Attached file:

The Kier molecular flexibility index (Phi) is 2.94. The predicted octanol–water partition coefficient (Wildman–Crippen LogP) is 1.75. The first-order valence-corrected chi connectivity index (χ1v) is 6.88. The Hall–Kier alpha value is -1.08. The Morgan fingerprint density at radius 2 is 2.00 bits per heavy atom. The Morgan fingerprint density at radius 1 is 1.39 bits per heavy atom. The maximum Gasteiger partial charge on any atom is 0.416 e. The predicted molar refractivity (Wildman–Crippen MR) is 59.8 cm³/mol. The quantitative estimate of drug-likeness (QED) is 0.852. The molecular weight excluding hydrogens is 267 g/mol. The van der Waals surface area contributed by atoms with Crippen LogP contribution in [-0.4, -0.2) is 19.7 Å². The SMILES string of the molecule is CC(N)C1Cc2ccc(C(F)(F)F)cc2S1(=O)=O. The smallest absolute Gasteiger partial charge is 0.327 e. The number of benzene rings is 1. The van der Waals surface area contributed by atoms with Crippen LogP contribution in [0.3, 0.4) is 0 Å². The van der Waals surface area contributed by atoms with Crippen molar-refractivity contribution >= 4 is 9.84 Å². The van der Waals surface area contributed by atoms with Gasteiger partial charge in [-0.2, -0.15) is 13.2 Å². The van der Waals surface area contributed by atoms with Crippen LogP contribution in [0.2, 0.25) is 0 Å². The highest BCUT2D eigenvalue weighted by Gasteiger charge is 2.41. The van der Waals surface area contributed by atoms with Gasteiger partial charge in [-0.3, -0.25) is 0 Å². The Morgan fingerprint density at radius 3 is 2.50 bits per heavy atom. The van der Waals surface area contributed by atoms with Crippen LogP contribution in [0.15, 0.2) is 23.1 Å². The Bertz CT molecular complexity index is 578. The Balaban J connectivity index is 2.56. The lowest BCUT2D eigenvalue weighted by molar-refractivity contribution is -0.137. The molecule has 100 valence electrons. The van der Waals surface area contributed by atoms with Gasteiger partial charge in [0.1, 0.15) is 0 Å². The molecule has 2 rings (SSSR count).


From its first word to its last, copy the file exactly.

The Kier molecular flexibility index (Phi) is 2.94. The predicted octanol–water partition coefficient (Wildman–Crippen LogP) is 1.75. The first-order valence-corrected chi connectivity index (χ1v) is 6.88. The Hall–Kier alpha value is -1.08. The Morgan fingerprint density at radius 2 is 2.00 bits per heavy atom. The Morgan fingerprint density at radius 1 is 1.39 bits per heavy atom. The maximum Gasteiger partial charge on any atom is 0.416 e. The predicted molar refractivity (Wildman–Crippen MR) is 59.8 cm³/mol. The quantitative estimate of drug-likeness (QED) is 0.852. The molecular weight excluding hydrogens is 267 g/mol. The van der Waals surface area contributed by atoms with Crippen LogP contribution in [-0.4, -0.2) is 19.7 Å². The SMILES string of the molecule is CC(N)C1Cc2ccc(C(F)(F)F)cc2S1(=O)=O. The smallest absolute Gasteiger partial charge is 0.327 e. The number of benzene rings is 1. The van der Waals surface area contributed by atoms with Crippen LogP contribution in [0.3, 0.4) is 0 Å². The van der Waals surface area contributed by atoms with Crippen molar-refractivity contribution >= 4 is 9.84 Å². The van der Waals surface area contributed by atoms with Gasteiger partial charge in [-0.2, -0.15) is 13.2 Å². The van der Waals surface area contributed by atoms with Crippen LogP contribution in [0.2, 0.25) is 0 Å². The highest BCUT2D eigenvalue weighted by Gasteiger charge is 2.41. The van der Waals surface area contributed by atoms with Gasteiger partial charge in [-0.3, -0.25) is 0 Å². The Morgan fingerprint density at radius 3 is 2.50 bits per heavy atom. The van der Waals surface area contributed by atoms with Crippen LogP contribution in [0.15, 0.2) is 23.1 Å². The Bertz CT molecular complexity index is 578. The Balaban J connectivity index is 2.56. The lowest BCUT2D eigenvalue weighted by molar-refractivity contribution is -0.137. The molecule has 100 valence electrons. The van der Waals surface area contributed by atoms with Gasteiger partial charge in [0.1, 0.15) is 0 Å². The molecule has 2 rings (SSSR count).